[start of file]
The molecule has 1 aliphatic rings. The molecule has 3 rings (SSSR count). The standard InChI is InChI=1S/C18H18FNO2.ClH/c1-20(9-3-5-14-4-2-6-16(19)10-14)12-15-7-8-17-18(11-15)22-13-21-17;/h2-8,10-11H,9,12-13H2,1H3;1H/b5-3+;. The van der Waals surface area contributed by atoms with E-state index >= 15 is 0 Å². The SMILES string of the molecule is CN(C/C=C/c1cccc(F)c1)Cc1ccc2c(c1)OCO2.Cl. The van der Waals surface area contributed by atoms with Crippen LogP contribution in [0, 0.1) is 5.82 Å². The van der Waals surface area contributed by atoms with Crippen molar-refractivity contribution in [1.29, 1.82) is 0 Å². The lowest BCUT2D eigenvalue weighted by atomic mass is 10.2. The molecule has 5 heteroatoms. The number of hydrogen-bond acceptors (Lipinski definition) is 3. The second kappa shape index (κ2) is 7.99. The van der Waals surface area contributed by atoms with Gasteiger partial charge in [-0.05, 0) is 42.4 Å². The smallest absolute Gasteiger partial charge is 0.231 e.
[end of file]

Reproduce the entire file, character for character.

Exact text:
The molecule has 1 aliphatic rings. The molecule has 3 rings (SSSR count). The standard InChI is InChI=1S/C18H18FNO2.ClH/c1-20(9-3-5-14-4-2-6-16(19)10-14)12-15-7-8-17-18(11-15)22-13-21-17;/h2-8,10-11H,9,12-13H2,1H3;1H/b5-3+;. The van der Waals surface area contributed by atoms with E-state index >= 15 is 0 Å². The SMILES string of the molecule is CN(C/C=C/c1cccc(F)c1)Cc1ccc2c(c1)OCO2.Cl. The van der Waals surface area contributed by atoms with Crippen LogP contribution in [0, 0.1) is 5.82 Å². The van der Waals surface area contributed by atoms with Crippen molar-refractivity contribution in [1.29, 1.82) is 0 Å². The lowest BCUT2D eigenvalue weighted by atomic mass is 10.2. The molecule has 5 heteroatoms. The number of hydrogen-bond acceptors (Lipinski definition) is 3. The second kappa shape index (κ2) is 7.99. The van der Waals surface area contributed by atoms with Gasteiger partial charge in [-0.05, 0) is 42.4 Å². The smallest absolute Gasteiger partial charge is 0.231 e.